Taylor’s Law in Innovation Processes
Taylor’s law quantifies the scaling properties of the fluctuations of the number of innovations occurring in open systems. Urn-based modeling schemes have already proven to be effective in modeling this complex behaviour. Here, we present analytical estimations of Taylor’s law exponents in such models, by leveraging on their representation in terms of triangular urn models. We also highlight the correspondence of these models with Poisson–Dirichlet processes and demonstrate how a non-trivial Taylor’s law exponent is a kind of universal feature in systems related to human activities.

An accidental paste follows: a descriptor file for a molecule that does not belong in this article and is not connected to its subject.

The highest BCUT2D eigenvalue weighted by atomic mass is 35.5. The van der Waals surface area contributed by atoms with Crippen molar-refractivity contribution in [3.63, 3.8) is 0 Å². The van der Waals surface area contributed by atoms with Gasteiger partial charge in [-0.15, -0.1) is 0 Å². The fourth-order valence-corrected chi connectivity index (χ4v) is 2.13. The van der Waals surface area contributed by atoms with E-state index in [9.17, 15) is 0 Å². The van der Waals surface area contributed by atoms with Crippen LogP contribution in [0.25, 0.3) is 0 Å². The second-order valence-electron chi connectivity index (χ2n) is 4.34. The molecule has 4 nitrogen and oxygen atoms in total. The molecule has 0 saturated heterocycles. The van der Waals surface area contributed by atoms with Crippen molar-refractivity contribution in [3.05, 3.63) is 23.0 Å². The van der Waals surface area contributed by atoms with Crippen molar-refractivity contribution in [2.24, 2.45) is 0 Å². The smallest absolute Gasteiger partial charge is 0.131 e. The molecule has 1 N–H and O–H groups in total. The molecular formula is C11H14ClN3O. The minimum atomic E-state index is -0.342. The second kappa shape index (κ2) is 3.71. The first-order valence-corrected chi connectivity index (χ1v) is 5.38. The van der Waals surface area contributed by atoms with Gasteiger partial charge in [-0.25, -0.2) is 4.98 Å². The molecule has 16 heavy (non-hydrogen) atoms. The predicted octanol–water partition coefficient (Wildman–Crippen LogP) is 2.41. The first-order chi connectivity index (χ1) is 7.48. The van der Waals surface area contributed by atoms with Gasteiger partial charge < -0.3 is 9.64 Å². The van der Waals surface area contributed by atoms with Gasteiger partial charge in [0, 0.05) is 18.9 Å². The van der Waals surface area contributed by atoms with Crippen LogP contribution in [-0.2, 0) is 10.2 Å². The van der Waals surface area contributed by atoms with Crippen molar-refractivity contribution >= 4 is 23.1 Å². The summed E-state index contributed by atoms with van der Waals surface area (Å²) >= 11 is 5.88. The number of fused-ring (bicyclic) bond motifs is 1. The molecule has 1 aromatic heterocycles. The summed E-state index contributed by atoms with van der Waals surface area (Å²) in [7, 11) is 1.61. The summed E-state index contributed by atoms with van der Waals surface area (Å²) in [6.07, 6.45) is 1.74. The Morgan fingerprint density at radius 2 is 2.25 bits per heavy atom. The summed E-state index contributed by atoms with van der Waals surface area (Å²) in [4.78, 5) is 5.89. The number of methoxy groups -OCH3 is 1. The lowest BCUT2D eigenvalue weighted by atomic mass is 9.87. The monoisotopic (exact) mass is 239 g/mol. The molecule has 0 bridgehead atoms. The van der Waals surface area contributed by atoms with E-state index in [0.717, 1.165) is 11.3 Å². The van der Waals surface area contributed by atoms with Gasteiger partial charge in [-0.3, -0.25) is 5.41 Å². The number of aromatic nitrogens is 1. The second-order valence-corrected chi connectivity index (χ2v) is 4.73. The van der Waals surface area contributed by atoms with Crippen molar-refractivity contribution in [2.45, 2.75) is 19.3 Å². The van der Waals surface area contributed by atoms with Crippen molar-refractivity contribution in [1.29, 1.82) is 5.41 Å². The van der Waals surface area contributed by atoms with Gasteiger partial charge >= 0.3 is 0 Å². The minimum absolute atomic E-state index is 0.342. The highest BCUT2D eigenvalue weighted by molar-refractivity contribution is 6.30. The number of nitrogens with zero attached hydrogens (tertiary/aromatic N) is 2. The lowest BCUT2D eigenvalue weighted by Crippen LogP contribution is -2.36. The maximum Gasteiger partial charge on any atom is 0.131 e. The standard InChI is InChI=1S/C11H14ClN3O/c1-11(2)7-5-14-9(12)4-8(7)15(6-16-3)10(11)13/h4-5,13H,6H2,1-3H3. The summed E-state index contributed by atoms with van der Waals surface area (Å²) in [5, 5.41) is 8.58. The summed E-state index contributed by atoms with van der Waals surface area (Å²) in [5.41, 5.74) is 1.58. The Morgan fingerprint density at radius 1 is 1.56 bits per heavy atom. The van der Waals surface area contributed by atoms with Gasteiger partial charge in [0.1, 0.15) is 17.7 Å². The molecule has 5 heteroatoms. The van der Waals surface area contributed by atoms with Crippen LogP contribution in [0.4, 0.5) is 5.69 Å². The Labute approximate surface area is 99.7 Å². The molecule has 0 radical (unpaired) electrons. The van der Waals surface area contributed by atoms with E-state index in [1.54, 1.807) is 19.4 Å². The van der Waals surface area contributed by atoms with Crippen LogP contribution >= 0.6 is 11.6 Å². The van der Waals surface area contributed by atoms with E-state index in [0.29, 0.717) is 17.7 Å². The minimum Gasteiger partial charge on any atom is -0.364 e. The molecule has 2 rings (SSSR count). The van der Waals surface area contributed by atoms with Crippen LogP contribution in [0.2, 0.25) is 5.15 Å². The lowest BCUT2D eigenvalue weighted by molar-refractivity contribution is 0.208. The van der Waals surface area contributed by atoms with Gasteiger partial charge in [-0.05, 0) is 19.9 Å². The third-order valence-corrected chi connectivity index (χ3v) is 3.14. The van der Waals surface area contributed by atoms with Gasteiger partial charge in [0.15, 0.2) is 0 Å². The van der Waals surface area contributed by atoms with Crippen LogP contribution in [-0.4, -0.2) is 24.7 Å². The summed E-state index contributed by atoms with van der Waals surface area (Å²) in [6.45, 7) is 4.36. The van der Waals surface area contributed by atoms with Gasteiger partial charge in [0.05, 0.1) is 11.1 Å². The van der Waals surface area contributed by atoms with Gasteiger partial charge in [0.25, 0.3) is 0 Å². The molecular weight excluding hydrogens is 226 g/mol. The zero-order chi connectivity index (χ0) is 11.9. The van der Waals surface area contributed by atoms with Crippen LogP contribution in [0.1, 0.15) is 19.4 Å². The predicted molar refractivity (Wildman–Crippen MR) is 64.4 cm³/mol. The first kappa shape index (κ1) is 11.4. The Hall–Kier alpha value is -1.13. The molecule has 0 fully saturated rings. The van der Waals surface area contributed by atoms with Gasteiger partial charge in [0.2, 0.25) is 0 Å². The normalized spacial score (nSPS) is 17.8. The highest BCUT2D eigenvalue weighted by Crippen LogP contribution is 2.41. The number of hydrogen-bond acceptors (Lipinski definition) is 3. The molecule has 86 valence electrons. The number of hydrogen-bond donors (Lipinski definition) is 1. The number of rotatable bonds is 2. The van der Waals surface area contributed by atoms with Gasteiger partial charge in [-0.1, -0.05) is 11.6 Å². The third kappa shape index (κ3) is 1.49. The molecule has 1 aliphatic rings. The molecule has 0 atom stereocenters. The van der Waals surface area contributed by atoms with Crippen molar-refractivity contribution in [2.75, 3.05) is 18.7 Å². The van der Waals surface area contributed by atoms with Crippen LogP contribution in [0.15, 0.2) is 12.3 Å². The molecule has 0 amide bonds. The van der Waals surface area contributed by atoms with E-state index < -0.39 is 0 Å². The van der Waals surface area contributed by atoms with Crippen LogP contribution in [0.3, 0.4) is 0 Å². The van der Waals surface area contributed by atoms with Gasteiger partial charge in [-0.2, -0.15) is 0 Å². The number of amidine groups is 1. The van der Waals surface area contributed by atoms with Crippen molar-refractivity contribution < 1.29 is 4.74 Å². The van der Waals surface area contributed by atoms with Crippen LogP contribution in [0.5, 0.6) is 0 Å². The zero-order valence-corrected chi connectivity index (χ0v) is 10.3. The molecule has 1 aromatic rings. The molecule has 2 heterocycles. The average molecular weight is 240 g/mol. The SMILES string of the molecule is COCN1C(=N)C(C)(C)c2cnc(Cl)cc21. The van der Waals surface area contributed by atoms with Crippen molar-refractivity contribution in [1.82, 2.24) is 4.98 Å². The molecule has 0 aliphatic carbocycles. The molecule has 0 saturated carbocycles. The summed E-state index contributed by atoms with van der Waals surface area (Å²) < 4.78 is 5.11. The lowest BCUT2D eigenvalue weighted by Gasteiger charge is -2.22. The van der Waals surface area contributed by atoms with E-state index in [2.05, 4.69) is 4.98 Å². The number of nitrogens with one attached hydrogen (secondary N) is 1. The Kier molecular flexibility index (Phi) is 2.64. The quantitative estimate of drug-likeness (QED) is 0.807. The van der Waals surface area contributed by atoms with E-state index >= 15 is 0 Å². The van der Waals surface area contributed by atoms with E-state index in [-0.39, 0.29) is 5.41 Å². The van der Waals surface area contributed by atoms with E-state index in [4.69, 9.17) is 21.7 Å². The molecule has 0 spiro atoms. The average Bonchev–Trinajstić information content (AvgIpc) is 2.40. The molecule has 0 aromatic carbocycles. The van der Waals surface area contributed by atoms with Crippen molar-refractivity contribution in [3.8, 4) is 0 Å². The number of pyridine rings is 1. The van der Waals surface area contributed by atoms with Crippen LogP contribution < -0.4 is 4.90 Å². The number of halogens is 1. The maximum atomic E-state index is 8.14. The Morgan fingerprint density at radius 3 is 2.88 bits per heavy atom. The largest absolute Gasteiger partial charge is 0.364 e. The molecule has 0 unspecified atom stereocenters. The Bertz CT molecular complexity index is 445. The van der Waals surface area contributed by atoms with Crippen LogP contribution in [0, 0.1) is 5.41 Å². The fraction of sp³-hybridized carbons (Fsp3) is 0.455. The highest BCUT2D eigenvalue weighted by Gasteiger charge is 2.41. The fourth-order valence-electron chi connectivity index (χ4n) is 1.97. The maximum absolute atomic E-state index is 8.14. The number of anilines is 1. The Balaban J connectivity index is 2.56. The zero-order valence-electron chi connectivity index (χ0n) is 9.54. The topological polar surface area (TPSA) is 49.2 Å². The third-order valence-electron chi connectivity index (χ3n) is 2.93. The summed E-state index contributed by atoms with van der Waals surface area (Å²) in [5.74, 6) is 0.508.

We base this result on the analysis of four collections of data generated by human activity: (i) written language (from a Gutenberg corpus); (ii) an online music website (Last.fm); (iii) Twitter hashtags; (iv) an online collaborative tagging system (Del.icio.us). While Taylor’s law observed in the last two datasets agrees with the plain model predictions, we need to introduce a generalization to fully characterize the behaviour of the first two datasets, where temporal correlations are possibly more relevant. We suggest that Taylor’s law is a fundamental complement to Zipf’s and Heaps’ laws in unveiling the complex dynamical processes underlying the evolution of systems featuring innovation.